True Story: The word “Leica” is currently banned on Chinese internet searches, thanks to the Leica promotional video above, which is a shame, as Chinese plutocrats will henceforth find it difficult if not impossible to purchase Thorsten von Overgaard elephant skin bags for their Lenny Kravitz War Correspondent Leicas. The video in question depicts brave Leica toting photojournalists, who they refer to as “hunters”, confronting malevolent powers in far-flung dark-skinned war zones. Buy that M10 with 35mm Summilux, Leica is saying, and you can be a hunter too, a man of moral in addition to aesthetic integrity, heir to this noble tradition, even if you’re just taking photos for the wonderful bokeh.
The promotional video starts with the year and location of the student-led protests displayed prominently: Beijing 1989. The last shot of the video shows a photojournalist raising his Leica R6 and a reflection of the anonymous “Tank Man” in his Leitz telephoto lens. The actual photo was taken by Stuart Franklin of Magnum and came to be one of the most famous photos of the 20th century***.
There’s only one problem: The current Chinese government doesn’t particularly like being reminded of Tiananmen Square and their role in massacring their own citizens, and have blocked all internet searches referencing the word “Leica” until further notice i.e. until Leica AG makes this video disappear and comes groveling for forgiveness.
Leica AG, which has a large presence in China through a partnership with Huawei building lenses for its smartphones, has gone into full existential panic mode and is now claiming that the video was not “officially sanctioned” in spite of the Leica Red Dot logo plastered over the film’s ending. According to Emily Anderson, spokesperson for Leica, “Leica Camera AG must distance itself from the content shown in the video and regrets any misunderstandings or false conclusions that may have been drawn”, the “false conclusions” apparently being that Leica AG would actually let a moral principle prevail over making money (as opposed to cynically manipulating such a suggestion to sell things) and would have any real allegiance to anything other than its bottom line. Well done, Leica.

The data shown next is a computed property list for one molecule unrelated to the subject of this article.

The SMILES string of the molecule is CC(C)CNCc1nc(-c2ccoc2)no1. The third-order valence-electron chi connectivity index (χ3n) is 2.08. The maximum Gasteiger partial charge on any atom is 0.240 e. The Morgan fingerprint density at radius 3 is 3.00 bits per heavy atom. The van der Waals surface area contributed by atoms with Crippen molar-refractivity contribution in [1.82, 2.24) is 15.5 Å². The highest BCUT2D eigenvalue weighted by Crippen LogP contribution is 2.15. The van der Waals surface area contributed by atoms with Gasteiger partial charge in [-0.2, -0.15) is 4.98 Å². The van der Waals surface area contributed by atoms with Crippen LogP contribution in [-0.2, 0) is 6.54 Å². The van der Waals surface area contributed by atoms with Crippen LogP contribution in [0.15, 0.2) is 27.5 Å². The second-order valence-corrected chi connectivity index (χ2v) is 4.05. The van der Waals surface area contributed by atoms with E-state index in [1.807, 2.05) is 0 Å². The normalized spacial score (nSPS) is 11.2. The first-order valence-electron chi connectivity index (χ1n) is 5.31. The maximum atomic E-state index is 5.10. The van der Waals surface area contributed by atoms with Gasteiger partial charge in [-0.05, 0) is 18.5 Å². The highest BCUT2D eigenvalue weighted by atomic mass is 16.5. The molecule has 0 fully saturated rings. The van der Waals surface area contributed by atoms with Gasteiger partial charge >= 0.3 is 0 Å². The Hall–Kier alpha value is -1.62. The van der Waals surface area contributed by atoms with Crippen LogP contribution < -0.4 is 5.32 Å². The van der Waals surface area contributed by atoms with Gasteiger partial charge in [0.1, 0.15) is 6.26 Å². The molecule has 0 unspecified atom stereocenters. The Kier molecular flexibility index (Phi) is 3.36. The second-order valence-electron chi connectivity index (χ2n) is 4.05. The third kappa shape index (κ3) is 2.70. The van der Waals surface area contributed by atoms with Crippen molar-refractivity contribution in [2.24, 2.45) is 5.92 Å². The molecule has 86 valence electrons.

Postscript: In the time it took me to draft this post, Leica has taken down the video. So much for being a hunter. It’s hard not having a good chuckle at this, the discrepancy between the idealized image Leica AG hawks and the more cynical reality behind the facade being hilariously obvious (ironically because Leica themselves initiated the entire debacle by creating an ad insinuating they possessed admirable ethics and you could too if you just bought one of their cameras). And never mind that, as pointed out by Leicaphilia reader Lee Rust, the iconic “tankman” photo was taken with a Nikon. Think of Leica AG as the gang who couldn’t shoot straight.
*** Mr. Franklin, a Magnum photographer on assignment to Time magazine, was shooting from the rooftop with Charlie Cole, a reporter for Actuel in France: “I woke up in the Beijing Hotel to find Changan Avenue occupied by a line of students facing a line of soldiers and a column of tanks. I was hunched down on a balcony on the fifth floor (I think). Three others were also on the balcony: Charlie Cole, a reporter for Actuel in France and one from Vanity Fair. I tried to photograph the whole series of events, but like any photographer working in film, I was always fearful of running out on frame 36. At some point, shots were fired and the tanks carried on down the road toward us, leaving Tiananmen Square behind, until blocked by a lone protester. I photographed the protester. He carried two shopping bags and remonstrated with the driver of the tank in an act of defiance. He then disappeared into the crowd after being led away from the tank by two bystanders. The remainder of the day was spent trying to gain access to hospitals to determine how many had died or were wounded. In the two hospitals I could get access to, I found young Chinese — probably students — being treated on the floor of hospital corridors. It was mysterious that there were no dead. I understood later that the majority of the fatalities were taken to children’s hospitals in the city to avoid media attention. Chinese officials worked very hard obscure evidence of the massacre. The film was smuggled out in a packet of tea by a French student and delivered to the Magnum office in Paris.”